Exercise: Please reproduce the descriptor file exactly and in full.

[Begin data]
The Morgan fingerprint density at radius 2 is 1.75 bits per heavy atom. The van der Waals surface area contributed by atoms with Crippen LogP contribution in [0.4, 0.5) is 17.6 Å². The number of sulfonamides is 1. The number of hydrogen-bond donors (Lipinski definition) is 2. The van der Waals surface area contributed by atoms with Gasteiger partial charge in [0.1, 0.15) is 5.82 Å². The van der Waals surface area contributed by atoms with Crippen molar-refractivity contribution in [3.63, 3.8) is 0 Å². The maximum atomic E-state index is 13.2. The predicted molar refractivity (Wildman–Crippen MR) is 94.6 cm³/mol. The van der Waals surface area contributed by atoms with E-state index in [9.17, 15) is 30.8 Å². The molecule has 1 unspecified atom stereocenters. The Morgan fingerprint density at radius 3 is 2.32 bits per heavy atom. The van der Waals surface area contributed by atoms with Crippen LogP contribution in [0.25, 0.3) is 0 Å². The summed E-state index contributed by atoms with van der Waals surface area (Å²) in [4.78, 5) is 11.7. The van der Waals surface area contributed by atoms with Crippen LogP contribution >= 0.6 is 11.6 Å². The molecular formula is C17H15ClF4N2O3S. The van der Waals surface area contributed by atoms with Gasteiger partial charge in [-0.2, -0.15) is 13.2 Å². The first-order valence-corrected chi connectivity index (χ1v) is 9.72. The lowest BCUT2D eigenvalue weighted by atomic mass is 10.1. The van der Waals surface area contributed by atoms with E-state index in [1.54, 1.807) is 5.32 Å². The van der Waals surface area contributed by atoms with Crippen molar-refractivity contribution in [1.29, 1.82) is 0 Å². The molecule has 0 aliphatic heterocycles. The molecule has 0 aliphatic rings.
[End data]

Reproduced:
The Morgan fingerprint density at radius 2 is 1.75 bits per heavy atom. The van der Waals surface area contributed by atoms with Crippen LogP contribution in [0.4, 0.5) is 17.6 Å². The number of sulfonamides is 1. The number of hydrogen-bond donors (Lipinski definition) is 2. The van der Waals surface area contributed by atoms with Gasteiger partial charge in [0.1, 0.15) is 5.82 Å². The van der Waals surface area contributed by atoms with Crippen molar-refractivity contribution in [3.63, 3.8) is 0 Å². The maximum atomic E-state index is 13.2. The predicted molar refractivity (Wildman–Crippen MR) is 94.6 cm³/mol. The van der Waals surface area contributed by atoms with E-state index in [9.17, 15) is 30.8 Å². The molecule has 1 unspecified atom stereocenters. The Morgan fingerprint density at radius 3 is 2.32 bits per heavy atom. The van der Waals surface area contributed by atoms with Crippen LogP contribution in [0.25, 0.3) is 0 Å². The summed E-state index contributed by atoms with van der Waals surface area (Å²) in [4.78, 5) is 11.7. The van der Waals surface area contributed by atoms with Crippen LogP contribution >= 0.6 is 11.6 Å². The molecular formula is C17H15ClF4N2O3S. The van der Waals surface area contributed by atoms with Gasteiger partial charge in [-0.2, -0.15) is 13.2 Å². The first-order valence-corrected chi connectivity index (χ1v) is 9.72. The lowest BCUT2D eigenvalue weighted by atomic mass is 10.1. The van der Waals surface area contributed by atoms with E-state index in [1.54, 1.807) is 5.32 Å². The van der Waals surface area contributed by atoms with Crippen molar-refractivity contribution in [1.29, 1.82) is 0 Å². The molecule has 0 aliphatic heterocycles. The molecule has 0 aliphatic rings.